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Tuesday, January 03, 2006

Microsoft may have leaked non-secure Xbox 360 media...

Microsoft may have leaked non-secure Xbox 360 media to retailers

"Reports from a game console enthusiast site, apparently verified by independent members of its forum just before Christmas, state that Microsoft distributed to retailers who display Xbox 360 consoles in their store kiosks, a self-booting playable demo disc without incorporating the company's usual security protection. As a result, .ISO binary images of the disc can be made, redistributed, burned to CD-R media, and played from those replicated discs.

While such an inadvertent release poses no immediate threat to Xbox 360 commercial products, since none were included with the kiosk demo, the existence of a non-secure disc whose binary image can be run from ordinary media, could expedite the efforts of individuals seeking to discover the secrets of Xbox 360's file system.

A copy of the .ISO image from the kiosk demo disc was immediately distributed via a Usenet newsgroup, by "Team PI Coder" - the same Dutch group responsible for extracting .ISO images from commercial discs, and distributing those images over the newsgroup over the holidays. Although the copied commercial images, when burned to CD-R, cannot be played on an Xbox 360 console, their contents can be examined on an ordinary Windows computer.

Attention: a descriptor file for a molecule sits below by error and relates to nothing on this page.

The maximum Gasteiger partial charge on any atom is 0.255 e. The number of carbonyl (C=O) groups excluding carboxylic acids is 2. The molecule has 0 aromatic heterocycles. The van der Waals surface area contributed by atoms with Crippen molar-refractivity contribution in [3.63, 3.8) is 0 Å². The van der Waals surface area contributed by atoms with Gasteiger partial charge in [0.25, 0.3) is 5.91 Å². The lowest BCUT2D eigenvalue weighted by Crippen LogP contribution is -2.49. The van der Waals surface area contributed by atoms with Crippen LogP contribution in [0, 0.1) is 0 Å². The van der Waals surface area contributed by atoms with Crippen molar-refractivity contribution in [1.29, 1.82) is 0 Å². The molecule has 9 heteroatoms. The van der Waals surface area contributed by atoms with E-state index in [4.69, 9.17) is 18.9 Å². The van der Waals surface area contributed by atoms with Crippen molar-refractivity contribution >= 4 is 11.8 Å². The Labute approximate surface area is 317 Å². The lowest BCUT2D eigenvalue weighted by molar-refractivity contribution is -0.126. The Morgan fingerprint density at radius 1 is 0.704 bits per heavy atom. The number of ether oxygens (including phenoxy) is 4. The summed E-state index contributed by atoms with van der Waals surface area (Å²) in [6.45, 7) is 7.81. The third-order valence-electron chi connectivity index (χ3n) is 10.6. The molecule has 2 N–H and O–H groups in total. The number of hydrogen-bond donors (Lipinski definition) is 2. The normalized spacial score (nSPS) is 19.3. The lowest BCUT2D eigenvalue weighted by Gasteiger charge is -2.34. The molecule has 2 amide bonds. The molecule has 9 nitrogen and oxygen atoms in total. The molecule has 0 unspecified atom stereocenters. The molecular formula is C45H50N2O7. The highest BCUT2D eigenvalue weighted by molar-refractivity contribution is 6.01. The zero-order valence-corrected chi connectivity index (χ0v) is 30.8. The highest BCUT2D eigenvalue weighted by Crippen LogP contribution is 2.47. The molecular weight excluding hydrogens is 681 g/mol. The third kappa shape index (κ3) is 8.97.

An information file accompanying the kiosk demo image contains this rather non-cryptic message: "It seems Microsoft was in such a hurry to get this stuff out that they forgot to set the media protection on this disc. This leaves hackers with the possibility [sic] to hack around with this disc that load from a normal DVDR5 backup!... We hope this encourages all hackers, coders and crackers out there to take up the challenge. Enjoy!" The message contradicts statements by defenders of the practice who say the team is merely practicing its rights to tinker with its own equipment.

Within a day of the Team PI kiosk disc posting, other members of the Usenet newsgroup posted what they claim to be code fragments that make copied CD-R discs self-booting from the Xbox 360 console, though subsequent posts indicate those fragments to be non-functional." [link]

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